"Wow," I thought. "Some of my readers might like to know about this."
So I asked the ad poster for details on the job. Naturally, I would not want to post it on the Nanay Notebook if I wasn't even half sure it was not a scam.
To establish their credibility, I asked them for the name of their company, some company background, the name of the contact person, and their payment schedule and methods.
Here's the "professional" reply I got (font styles, colors, and highlights not mine):
My dear readers, may I just use this as an example of the kind of work-at-home job you do NOT want to apply to. Why?As you can see, this is a "work from home" job opening so there is no physical address. The company itself is in the United States.
We would like to reserve our right to privacy and will only disclose information during our screening and interview of applicants who think they are qualified.
I have been in the offshore outsourcing industry for a couple of years now and have worked with a couple of U.S. based firms who outsource full-time and part-time jobs to the Philippines. And every experienced independent work-from-home worker is fully aware that there is always a concern out there for the "validity" of the job and the company. However, this "comes with the territory". Payments are made at the "back end" so there will be a "waiting time" that may cause apprehension.Needless to say, there is no company that pays upfront. It is always done in the back end. I cannot even say that MY OWN salary is guaranteed. What if the company folds up tomorrow or days from now? There are so many companies in the US that are losing money and closing down left and right. Even giant corporations have filed for BK.In actuality, there is as much risk to the employer as there is to the employee because the services of the employee also cannot be guaranteed. Offshore oursourced jobs entail a higher level of trust from both parties. Some might ask for a "guarantee" and all we can say is "it is what it is". One tip I can advise your readers to keep in mind is that "if the employer is charging an application fee or joining fee, then there is more reason to worry". In our case, may I reiterate that we are NOT charging any fee. We are just looking for someone to do the job.
And just FYI, we have interviewed 3 people today and are currently evaluating them.
Mr. Job Poster was right on one thing: there is naturally less security for both the company and the worker when you take a work-at-home job. How do you know you will get paid? How do you know they will not run away from you after you have submitted the work they needed you to do?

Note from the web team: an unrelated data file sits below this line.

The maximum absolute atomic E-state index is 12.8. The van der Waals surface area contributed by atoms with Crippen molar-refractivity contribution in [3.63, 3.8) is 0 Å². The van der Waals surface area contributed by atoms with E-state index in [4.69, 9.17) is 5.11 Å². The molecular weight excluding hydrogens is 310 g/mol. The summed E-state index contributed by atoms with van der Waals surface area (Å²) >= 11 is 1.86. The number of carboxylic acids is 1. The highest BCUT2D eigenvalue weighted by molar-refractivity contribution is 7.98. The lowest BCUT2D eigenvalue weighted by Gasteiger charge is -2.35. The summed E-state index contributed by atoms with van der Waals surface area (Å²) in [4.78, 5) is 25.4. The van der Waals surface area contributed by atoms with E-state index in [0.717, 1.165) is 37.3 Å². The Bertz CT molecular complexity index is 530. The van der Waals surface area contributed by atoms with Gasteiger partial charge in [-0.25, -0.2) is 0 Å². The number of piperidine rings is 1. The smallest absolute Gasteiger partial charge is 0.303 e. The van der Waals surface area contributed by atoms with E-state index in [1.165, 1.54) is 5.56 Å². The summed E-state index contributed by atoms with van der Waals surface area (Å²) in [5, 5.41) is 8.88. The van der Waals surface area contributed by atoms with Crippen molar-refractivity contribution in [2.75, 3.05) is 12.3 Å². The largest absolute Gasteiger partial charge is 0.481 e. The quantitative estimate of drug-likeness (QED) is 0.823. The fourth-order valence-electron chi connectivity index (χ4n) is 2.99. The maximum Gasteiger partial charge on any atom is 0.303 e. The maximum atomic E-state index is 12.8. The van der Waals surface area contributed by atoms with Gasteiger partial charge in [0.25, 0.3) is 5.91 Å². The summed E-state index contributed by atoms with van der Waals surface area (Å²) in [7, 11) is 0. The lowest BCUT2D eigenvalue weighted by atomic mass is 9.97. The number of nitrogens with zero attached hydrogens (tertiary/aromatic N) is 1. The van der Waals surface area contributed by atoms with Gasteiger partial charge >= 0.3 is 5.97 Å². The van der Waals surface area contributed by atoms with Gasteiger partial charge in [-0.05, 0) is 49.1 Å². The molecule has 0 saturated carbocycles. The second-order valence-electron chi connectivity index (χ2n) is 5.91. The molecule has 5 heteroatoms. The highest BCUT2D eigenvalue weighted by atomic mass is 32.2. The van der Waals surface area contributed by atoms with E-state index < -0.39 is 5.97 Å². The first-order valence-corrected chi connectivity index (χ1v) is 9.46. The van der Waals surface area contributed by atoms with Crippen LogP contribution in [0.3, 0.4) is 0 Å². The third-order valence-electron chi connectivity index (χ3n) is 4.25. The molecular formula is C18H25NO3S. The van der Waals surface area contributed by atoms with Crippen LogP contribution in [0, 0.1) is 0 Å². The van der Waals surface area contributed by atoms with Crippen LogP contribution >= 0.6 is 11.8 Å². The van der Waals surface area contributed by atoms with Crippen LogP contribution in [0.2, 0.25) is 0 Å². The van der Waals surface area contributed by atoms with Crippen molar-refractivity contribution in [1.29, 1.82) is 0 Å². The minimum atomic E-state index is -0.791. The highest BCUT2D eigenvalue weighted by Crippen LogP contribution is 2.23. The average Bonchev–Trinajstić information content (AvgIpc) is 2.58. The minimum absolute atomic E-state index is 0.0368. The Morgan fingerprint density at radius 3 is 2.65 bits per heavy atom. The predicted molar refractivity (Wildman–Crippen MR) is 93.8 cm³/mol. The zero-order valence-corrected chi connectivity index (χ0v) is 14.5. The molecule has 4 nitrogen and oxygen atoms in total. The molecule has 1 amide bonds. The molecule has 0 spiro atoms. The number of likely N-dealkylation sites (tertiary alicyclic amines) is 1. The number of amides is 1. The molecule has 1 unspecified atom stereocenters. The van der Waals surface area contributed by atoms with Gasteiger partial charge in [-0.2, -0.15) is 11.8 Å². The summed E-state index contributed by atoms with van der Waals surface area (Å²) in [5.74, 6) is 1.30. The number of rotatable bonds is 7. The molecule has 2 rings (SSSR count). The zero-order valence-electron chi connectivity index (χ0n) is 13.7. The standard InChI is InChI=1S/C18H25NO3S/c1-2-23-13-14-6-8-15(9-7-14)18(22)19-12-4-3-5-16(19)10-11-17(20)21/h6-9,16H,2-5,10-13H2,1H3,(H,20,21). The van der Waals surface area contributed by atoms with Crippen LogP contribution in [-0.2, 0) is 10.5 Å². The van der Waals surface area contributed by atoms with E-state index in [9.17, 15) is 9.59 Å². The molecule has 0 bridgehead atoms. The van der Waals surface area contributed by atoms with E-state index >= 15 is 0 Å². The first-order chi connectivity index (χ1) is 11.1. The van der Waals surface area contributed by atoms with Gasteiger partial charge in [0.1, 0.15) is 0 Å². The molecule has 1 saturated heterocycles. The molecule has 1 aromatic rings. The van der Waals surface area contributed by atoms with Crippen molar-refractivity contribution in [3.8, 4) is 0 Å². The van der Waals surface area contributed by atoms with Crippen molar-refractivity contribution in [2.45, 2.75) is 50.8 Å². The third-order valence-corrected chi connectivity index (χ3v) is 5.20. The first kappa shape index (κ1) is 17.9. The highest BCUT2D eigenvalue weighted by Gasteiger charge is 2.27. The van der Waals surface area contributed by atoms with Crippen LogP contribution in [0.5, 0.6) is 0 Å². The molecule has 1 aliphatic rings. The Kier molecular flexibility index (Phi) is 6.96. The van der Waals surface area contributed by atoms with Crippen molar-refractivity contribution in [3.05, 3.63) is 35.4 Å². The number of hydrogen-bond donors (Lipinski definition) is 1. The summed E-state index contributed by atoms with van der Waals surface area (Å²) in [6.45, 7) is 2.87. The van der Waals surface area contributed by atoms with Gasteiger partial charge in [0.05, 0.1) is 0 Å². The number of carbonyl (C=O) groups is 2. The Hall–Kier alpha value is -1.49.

But he is wrong in one thing: it does not need to "come with the territory." A good and legitimate employer, being aware of such issues, will bend over backwards to establish its credibility with its applicants. This includes, at the very least, giving out a physical address, phone number, and the name of a real person to contact. Ideally, they should have a Web site. After all, in this day and age, a Web site costs a mere $10 to get and about 8 hours to create. It may not be the slick, professional-looking Web site you would desire, but it's still better than nothing, which is what www.debtresourcegroup.com is.
And if the company folds up, that's no excuse to not pay your employees, no excuse to say that salaries are not guaranteed. There may be legal loopholes, yes, maybe, but a decent human being will make sure that his workers get their due.
Mr. Poster says he would like to reserve their right to privacy "and will only disclose information during our screening and interview of applicants who think they are qualified." What are they hiding? If you are a recruiting agency, I can understand why you would not want to divulge the name of your company, although I know reputable recruiting companies that stand proud by their name -- but to not even give out the name of a contact person? No physical address?
It is a lame excuse to say that since the job is a homebased one, "there is no physical address. The company itself is in the United States." You cannot form a legal U.S. company (or even a legal Philippine company, for that matter) without a physical address. My virtual company, Escrive Writing and Editing, operates from my home. Therefore, that is the physical address of my company. My son's "school," Kolbe Academy, actually operates its homeschool program from a church in Napa, California. Therefore, the church is their physical address.
Mr. Poster reiterates that they are not charging any fee to applicants, so they are more trustworthy than those outright scams that make you pay money so you can do the job.
Not necessarily true. There are several stories on Odesk where the service provider did a lot of work, no "application fee" involved, but did not get paid in the end. The lack of an application fee is no sign of trustworthiness.
So what's my take on work-at-home job posts such as this? Is it a scam? I would not categorically say so -- but it sure walks and talks like one.